Topiary and other pruning techniques can add to the formal elements of a Mediterranean garden.
Splashes of bold colour are sometimes used – but not always. The preferred uses of bold colour are colourful tiles or bright painted walls, mosaics and tromp l’oeil – these should not be excessive.
Eclectic means “a mixture of styles". The freedom to mix styles gives an eclectic designer great freedom; but with that freedom comes a huge risk. When you create an eclectic garden, you are largely working outside the ‘normal’ rules that govern the way a garden might be created.
Eclectic gardens tend to combine many different styles of gardening. Using a creative approach, designers take their inspirations from all the garden traditions, combining plants, garden accessories and outdoor artworks to create distinctive and highly individual landscapes. The trick is to combine the components carefully and not to go overboard with excessive contrasts. Excessive contrasts may end up as confusing, jumbled mess, so that no one feature stands out.
For example, when designing a formal garden, lines are clean, and there is a symmetrical balance between the features in the garden. With a naturalistic garden, you are aiming to do the opposite – that is, you are avoiding symmetrical balance and hard, clean lines. In an eclectic garden, however, you are attempting to mix styles and avoiding any one particular style becoming dominant.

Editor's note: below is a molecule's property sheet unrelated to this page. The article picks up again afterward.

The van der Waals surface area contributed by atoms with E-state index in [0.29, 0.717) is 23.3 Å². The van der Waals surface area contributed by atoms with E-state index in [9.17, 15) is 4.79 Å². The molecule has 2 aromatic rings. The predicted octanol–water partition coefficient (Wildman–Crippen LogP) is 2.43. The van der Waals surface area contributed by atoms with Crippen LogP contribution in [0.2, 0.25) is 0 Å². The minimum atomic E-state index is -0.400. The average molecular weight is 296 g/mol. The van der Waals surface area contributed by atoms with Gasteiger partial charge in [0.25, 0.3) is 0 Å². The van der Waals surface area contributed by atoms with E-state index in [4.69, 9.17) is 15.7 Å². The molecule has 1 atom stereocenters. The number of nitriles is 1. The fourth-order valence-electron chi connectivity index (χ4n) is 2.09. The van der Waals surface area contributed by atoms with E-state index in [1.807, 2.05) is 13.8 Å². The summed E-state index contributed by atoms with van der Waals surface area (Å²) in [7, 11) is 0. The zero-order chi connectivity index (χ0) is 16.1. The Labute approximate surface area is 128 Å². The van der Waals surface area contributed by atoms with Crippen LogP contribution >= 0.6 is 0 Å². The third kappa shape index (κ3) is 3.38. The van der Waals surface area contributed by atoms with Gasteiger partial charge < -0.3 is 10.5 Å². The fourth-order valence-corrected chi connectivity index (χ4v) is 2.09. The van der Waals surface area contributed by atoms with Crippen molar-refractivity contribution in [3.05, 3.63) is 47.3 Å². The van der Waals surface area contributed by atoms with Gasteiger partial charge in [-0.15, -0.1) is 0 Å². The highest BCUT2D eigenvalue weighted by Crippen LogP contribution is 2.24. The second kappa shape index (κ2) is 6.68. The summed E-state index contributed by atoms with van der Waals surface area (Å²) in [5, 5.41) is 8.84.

Oriental gardens are gardens with a purpose.
They are gardens filled with symbolism; they attempt to create a peaceful ambience, often through simplicity of design. They frequently avoid clutter, and consciously avoid using an excessive variety of materials. The number of plant varieties is often limited. Cultivars are often planted in mass, to create an effect. A courtyard may contain an area of gravel with only one or a few rocks – the effect is more dramatic when the number of rocks is limited.
Oriental gardens strive to create harmony and balance, often by imitating nature but rarely through the use of symmetry in the design. As a person moves through an Oriental garden, a series of “pictures” or “images” should unfold. For this reason it is important that the design creates a sense of enclosure.
In a western garden, we think of creating the hard landscape, then adding the plants. But in Oriental gardening, the plants and hard landscape components are thought of as inseparable. Natural components such as rock, water, timber and sand or gravel are important, but may often be used in a stylised or symbolic way.
The style of Oriental gardens has been maintained for centuries. Consequently they tend to be timeless and free of fads and styles. Australian gardeners can learn a great deal about the principles of garden design through a study of Oriental gardens.
Formal Garden Style is smart and stylish. It has been developed over many centuries and is still popular in today’s gardens.
The main features of formal gardens are strong lines and geometric shapes, usually set within a framework of hedges, paths and paving. The gardens can be simple or lavish, large or small and surround a traditional or modern house. They can incorporate the entire garden or just a small, separate area within the garden.
Strictly speaking, a formal garden follows a geometric design, where shapes and lines are duplicated on either side of an imaginary line. In a broader sense, any garden made up of uniform plantings and with a strong layout is called a ‘formal’ garden.